8 Things LGBT Travelers Should Know About Safety

Human rights for the LGBT community have advanced at differing speeds internationally, making for unequal laws and provisions from country to country. International travel for LGBT people still requires more consideration and planning to ensure a safe and enjoyable trip.

Although much of the world has accepted the LGBT community with open arms, there are many locations globally, including many countries in the Middle East, Africa, Asia, the Caribbean and the Pacific, as well as Russia, where laws or social customs create an unwelcoming and unsafe environment for travelers who are lesbian, gay, bisexual or transgender. More than 75 countries consider consensual same-sex sexual relations a crime, and in about 10 countries a person could be put to death for being gay, according to the United States State Department.

Considerations LGBT identifying travelers should make before a trip

  • #1  What are the LGBT rights/laws situation of the destination?  And what is the track record of enforcement?  In some countries, sexual orientation may make a traveler a target for law enforcement.  And beyond the law, is there a precedent for enforcement of these laws. Many countries, and even some states within the U.S., have very archaic laws that are not enforced.  
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  • #2  Should I hide my sexuality? What is the safety situation like for openly LGBT travelers?  In some countries a traveler may have no safe place for being open while in other countries a traveler may be at more risk outside the major cities or in certain neighborhoods.
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  • #3  What organizations are there for my safety?  Apart from hardline religious countries, there are likely organizations that lobby for LGBT rights and can be a source of helpful information. Don’t hesitate to pick up the phone and call and ask for advice. In the age when 90%+ of organizations use email as their primary communication tool, calling up and asking for a few minutes of perspective will probably go a long way. 
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  • #4  Where is the LGBT scene?  Is it in a safe part of town?  Look on travel forums and discussion pages.  Do not just rely on local information guides as these can often have an overly positive bent on local crime and as we have seen with the recent scandal with TripAdvisor, it is hard to trust any organization that has an economic interest in making a place seem safer than reality.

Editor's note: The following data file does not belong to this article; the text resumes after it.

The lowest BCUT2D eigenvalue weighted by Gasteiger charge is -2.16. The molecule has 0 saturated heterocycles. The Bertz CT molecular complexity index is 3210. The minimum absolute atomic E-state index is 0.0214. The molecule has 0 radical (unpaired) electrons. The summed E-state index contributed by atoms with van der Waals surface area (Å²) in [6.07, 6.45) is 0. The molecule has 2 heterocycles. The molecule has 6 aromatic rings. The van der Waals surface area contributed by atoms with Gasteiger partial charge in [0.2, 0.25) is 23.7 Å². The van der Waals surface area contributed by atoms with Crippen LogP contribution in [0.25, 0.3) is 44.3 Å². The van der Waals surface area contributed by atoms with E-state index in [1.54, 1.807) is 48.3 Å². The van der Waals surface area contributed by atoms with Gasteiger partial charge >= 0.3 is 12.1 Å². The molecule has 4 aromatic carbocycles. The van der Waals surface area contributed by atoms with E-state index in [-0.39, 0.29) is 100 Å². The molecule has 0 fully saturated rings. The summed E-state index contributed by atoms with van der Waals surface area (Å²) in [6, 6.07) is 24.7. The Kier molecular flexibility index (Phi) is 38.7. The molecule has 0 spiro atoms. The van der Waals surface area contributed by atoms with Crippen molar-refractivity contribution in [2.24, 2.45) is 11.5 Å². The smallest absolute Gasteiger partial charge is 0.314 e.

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  • #5 If I’m traveling with a partner, do we need to worry about booking one bed or two, or being more than friends in public?  Anyone who has worked at a small or more cash strapped company, has probably had to share a room with a colleague and is wondering why this would draw attention.  But keep in mind, there are numerous cases, particularly in the Middle East and Latin America where hotel staff act as “enforcers” for what they consider undesirable behavior.  This enforcement is usually against men bringing prostitutes to their rooms, but the enforcement is sometimes so over the top that there are numerous anecdotes of hotels mistakenly stopping married couples from accessing their room. 
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  • This type of snooping could easily be applied to an LGBT couple so at the very least, if you are traveling to a country where being LGBT is illegal, book a room with two beds and make it appear as both beds have been slept in.  It is sad to say that this level of effort must be taken. 
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  • #6  Your employer is probably not going to be a great source of guidance.  Many reading this may have the opposite experience with their employer and this is great. Unfortunately, most companies are not doing enough to meet their obligations when it comes to travelers and instead focus on executives despite that executives are generally under no greater risk than their employees.  Even so, by asking your travel or security department for guidance you are making them aware of an issue they may have never considered.
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  • #7  Consider using the International Gay and Lesbian Travel Association as a resource for finding LGBT owned and affirming businesses in countries where you may have more concerns. Knowing that a business is owned by LGBT people or specifically seeks out LGBT accreditation may offer some peace of mind
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  • #8  Connect with locals online before you travel for some tips to find the best bars, and community safe spaces. Be aware that dating apps are sometimes used for entrapment by the police. While Grindr and Tinder may seem like obvious choices for reaching out to the local LGBT community, they can also be used as evidence against you in countries where being LGBT is illegal.
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Luckily there are some great resources for determining many of the answers to the above questions.  Equaldex.com curates LGBT rights and news around the world, and 76crimes.com reports on the 76+ countries where homosexuality is still illegal. Lastly, the U.S. State Department publishes a useful page with LGBT travel information.

Do your homework, use social media, reach out to a destination’s local lesbian, gay, bisexual and transgender community and be prepared to respect different cultures. If proper research is done beforehand and the rules and cultural norms of a location are respected, it will go a long way in reducing the potential for issues.